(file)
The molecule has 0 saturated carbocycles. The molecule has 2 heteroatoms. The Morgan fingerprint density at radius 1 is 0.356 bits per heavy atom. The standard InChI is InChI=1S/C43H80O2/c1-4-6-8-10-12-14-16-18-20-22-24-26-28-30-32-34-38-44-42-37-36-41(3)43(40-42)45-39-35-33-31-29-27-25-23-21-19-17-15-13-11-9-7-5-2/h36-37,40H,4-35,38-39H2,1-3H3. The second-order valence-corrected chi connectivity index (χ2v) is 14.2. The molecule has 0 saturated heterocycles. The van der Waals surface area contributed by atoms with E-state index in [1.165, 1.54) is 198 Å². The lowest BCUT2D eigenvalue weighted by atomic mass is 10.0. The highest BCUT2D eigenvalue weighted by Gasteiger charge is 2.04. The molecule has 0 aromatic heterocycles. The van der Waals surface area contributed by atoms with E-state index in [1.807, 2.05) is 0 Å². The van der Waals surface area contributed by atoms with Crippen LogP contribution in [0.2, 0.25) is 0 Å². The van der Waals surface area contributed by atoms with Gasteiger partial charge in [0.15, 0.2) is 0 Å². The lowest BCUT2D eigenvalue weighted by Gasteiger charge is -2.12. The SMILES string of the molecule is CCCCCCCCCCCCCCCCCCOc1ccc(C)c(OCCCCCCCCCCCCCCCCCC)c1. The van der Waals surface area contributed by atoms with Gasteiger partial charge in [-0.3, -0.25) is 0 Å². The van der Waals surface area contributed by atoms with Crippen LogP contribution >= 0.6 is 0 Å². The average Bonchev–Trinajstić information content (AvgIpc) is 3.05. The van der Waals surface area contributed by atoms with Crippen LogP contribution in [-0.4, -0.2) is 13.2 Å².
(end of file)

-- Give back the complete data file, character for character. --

The molecule has 0 saturated carbocycles. The molecule has 2 heteroatoms. The Morgan fingerprint density at radius 1 is 0.356 bits per heavy atom. The standard InChI is InChI=1S/C43H80O2/c1-4-6-8-10-12-14-16-18-20-22-24-26-28-30-32-34-38-44-42-37-36-41(3)43(40-42)45-39-35-33-31-29-27-25-23-21-19-17-15-13-11-9-7-5-2/h36-37,40H,4-35,38-39H2,1-3H3. The second-order valence-corrected chi connectivity index (χ2v) is 14.2. The molecule has 0 saturated heterocycles. The van der Waals surface area contributed by atoms with E-state index in [1.165, 1.54) is 198 Å². The lowest BCUT2D eigenvalue weighted by atomic mass is 10.0. The highest BCUT2D eigenvalue weighted by Gasteiger charge is 2.04. The molecule has 0 aromatic heterocycles. The van der Waals surface area contributed by atoms with E-state index in [1.807, 2.05) is 0 Å². The van der Waals surface area contributed by atoms with Crippen LogP contribution in [0.2, 0.25) is 0 Å². The van der Waals surface area contributed by atoms with Gasteiger partial charge in [0.15, 0.2) is 0 Å². The lowest BCUT2D eigenvalue weighted by Gasteiger charge is -2.12. The SMILES string of the molecule is CCCCCCCCCCCCCCCCCCOc1ccc(C)c(OCCCCCCCCCCCCCCCCCC)c1. The van der Waals surface area contributed by atoms with Gasteiger partial charge in [-0.3, -0.25) is 0 Å². The van der Waals surface area contributed by atoms with Crippen LogP contribution >= 0.6 is 0 Å². The average Bonchev–Trinajstić information content (AvgIpc) is 3.05. The van der Waals surface area contributed by atoms with Crippen LogP contribution in [-0.4, -0.2) is 13.2 Å².